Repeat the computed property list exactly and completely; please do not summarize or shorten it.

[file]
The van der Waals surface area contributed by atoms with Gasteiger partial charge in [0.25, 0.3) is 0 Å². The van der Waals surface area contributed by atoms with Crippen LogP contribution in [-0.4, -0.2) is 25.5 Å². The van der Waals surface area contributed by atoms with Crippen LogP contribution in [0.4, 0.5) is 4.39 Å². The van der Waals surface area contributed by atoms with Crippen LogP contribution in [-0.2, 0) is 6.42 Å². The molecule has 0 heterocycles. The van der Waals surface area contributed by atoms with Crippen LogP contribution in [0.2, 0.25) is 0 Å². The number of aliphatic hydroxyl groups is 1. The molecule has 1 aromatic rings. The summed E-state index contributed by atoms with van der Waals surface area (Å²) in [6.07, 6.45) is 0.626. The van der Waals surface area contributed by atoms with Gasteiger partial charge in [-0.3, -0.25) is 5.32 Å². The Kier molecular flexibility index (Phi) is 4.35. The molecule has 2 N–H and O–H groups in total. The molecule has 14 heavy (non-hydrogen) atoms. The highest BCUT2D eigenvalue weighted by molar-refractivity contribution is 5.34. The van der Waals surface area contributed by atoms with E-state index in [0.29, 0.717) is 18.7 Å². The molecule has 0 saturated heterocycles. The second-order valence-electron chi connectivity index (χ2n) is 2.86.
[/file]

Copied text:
The van der Waals surface area contributed by atoms with Gasteiger partial charge in [0.25, 0.3) is 0 Å². The van der Waals surface area contributed by atoms with Crippen LogP contribution in [-0.4, -0.2) is 25.5 Å². The van der Waals surface area contributed by atoms with Crippen LogP contribution in [0.4, 0.5) is 4.39 Å². The van der Waals surface area contributed by atoms with Crippen LogP contribution in [-0.2, 0) is 6.42 Å². The molecule has 0 heterocycles. The van der Waals surface area contributed by atoms with Crippen LogP contribution in [0.2, 0.25) is 0 Å². The number of aliphatic hydroxyl groups is 1. The molecule has 1 aromatic rings. The summed E-state index contributed by atoms with van der Waals surface area (Å²) in [6.07, 6.45) is 0.626. The van der Waals surface area contributed by atoms with Gasteiger partial charge in [-0.3, -0.25) is 5.32 Å². The Kier molecular flexibility index (Phi) is 4.35. The molecule has 2 N–H and O–H groups in total. The molecule has 14 heavy (non-hydrogen) atoms. The highest BCUT2D eigenvalue weighted by molar-refractivity contribution is 5.34. The van der Waals surface area contributed by atoms with E-state index in [0.29, 0.717) is 18.7 Å². The molecule has 0 saturated heterocycles. The second-order valence-electron chi connectivity index (χ2n) is 2.86.